Gold Would Not Enjoy That FOMC Is Going More Restrictive
Fed Is Becoming More Hawkish
Yesterday, the Fed released minutes from the recent FOMC meeting. As everyone knows, the Committee hiked interest rates by another 25 basis points in September. But what about the future stance? Well, the minutes signal that the FOMC is going to be more hawkish in the near future (as we have been warning for some time). The key paragraph is as follows:
It means that only “a couple of participants” would not raise the federal funds rate above the neutral level without strong indicators of accelerating inflation which could risk overheating of the US economy. Meanwhile, the majority of them (this is our understanding of the sum of “a few” and “a number”) would not have any qualms to do that. The conclusion is clear: the restrictive policy is coming, brace yourselves!
Why Is Fed Tightening?
How the US central bank justified its hawkish stance? Well, the recent data is encouraging. Although inflation remains near 2 percent, it may modestly exceed the Fed’s target, as reports from business contacts indicate the rise in input prices due to the strong demand or import tariffs and the increased ability of domestic companies to raise the prices in an environment of trade wars.
Moreover, the labor market is tight. Job gains have been strong, while the unemployment rate dropped to a record low level. And many companies report difficulties in finding qualified workers, so some of them start to increase salaries. So there might be an acceleration in wages, which is another reason for adopting a more restrictive monetary policy.
Last but not least, household spending and business fixed investment has grown strongly so far this year, while the pace of economic growth has surprised positively a few of Fed officials:
What is important here is that “a couple of participants” related the uptick in economic growth not to the easy fiscal policy, which dissipate relatively quickly, but to the improve “productive capacity”, i.e. to the supply factors, which are key for the long-term economic development. If this is true, the solid pace of GDP growth might last even without fiscal stimulus, to the gold’s despair.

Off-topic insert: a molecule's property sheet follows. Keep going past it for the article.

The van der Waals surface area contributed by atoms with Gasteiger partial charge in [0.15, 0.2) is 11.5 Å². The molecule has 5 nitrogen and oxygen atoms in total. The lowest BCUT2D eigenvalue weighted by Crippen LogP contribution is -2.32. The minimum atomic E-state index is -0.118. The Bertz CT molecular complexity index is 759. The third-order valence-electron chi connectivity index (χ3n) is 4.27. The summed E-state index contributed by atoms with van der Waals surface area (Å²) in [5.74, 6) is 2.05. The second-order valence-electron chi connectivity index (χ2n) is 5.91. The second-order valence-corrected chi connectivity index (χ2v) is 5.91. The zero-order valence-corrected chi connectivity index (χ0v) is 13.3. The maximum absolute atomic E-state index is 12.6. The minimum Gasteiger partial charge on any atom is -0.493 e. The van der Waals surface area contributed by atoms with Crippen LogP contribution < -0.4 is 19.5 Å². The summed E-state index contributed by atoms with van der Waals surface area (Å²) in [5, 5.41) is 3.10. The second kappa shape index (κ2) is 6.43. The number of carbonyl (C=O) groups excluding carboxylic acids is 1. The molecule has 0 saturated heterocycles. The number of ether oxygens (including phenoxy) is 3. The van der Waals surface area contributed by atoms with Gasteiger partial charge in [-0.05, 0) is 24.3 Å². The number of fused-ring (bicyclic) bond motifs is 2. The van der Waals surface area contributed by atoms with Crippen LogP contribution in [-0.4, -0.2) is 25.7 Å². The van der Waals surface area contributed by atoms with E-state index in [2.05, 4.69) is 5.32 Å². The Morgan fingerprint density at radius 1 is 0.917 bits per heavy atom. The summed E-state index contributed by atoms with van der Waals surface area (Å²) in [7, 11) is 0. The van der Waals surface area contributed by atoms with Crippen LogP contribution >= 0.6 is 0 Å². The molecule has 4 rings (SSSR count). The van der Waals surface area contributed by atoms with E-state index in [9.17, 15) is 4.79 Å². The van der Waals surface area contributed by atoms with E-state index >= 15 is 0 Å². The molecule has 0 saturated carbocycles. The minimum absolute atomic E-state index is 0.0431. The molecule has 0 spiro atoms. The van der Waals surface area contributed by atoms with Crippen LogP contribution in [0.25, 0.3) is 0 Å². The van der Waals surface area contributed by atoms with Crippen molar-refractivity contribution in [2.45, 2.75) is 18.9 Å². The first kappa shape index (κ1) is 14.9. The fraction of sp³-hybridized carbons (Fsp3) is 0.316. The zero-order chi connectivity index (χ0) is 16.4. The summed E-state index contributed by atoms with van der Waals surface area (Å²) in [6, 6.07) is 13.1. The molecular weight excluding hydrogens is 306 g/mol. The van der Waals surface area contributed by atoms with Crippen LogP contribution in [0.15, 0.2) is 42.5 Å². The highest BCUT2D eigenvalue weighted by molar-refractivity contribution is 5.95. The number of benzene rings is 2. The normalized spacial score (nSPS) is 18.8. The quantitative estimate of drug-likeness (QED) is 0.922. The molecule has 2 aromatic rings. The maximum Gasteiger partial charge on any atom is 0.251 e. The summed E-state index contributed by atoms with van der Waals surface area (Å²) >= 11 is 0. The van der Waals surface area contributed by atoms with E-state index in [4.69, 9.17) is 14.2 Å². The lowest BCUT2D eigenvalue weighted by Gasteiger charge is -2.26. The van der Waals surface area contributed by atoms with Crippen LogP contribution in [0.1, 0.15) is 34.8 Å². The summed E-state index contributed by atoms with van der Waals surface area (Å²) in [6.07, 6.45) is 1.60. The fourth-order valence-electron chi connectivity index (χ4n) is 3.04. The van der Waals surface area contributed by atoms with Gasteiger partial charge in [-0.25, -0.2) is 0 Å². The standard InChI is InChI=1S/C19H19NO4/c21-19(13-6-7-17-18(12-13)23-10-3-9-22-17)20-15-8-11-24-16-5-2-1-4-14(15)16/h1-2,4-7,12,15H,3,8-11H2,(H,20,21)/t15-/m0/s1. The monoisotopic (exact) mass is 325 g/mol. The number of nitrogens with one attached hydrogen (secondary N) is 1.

Implications for Gold
The recent FOMC minutes indicate that the US central bankers are more emboldened to extend the current tightening cycle. The gold market saw little immediate reaction to the publication, as one can see in the chart below.
Chart 1: Gold prices from October 15 to October 17.
(Click on image to enlarge)
However, they may signal problems for the precious metals in the long-run. The Fed officials are less concerned about the potential recession lurking around the corner and they consider further interest rates hikes, even temporarily above the neutral level. The rising yields should widen the divergence in monetary policies around the world and strengthen the US dollar. The minutes could, thus, bolster expectations that the Fed will raise rates again in December despite the recent stock market turmoil. As a reminder, traders lag behind the US central bank – if they reprice the odds of hikes in the upcoming months, the yellow metal may struggle. Stay tuned!
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Disclaimer: Please note that the aim of the above analysis is to discuss the likely long-term impact of the featured phenomenon on the price of gold and this analysis does not indicate (nor does it aim to do so) whether gold is likely to move higher or lower in the short- or medium term. In order to determine the latter, many additional factors need to be considered (i.e. sentiment, chart patterns, cycles, indicators, ratios, self-similar patterns and more) and we are taking them into account (and discussing the short- and medium-term outlook) in our trading alerts.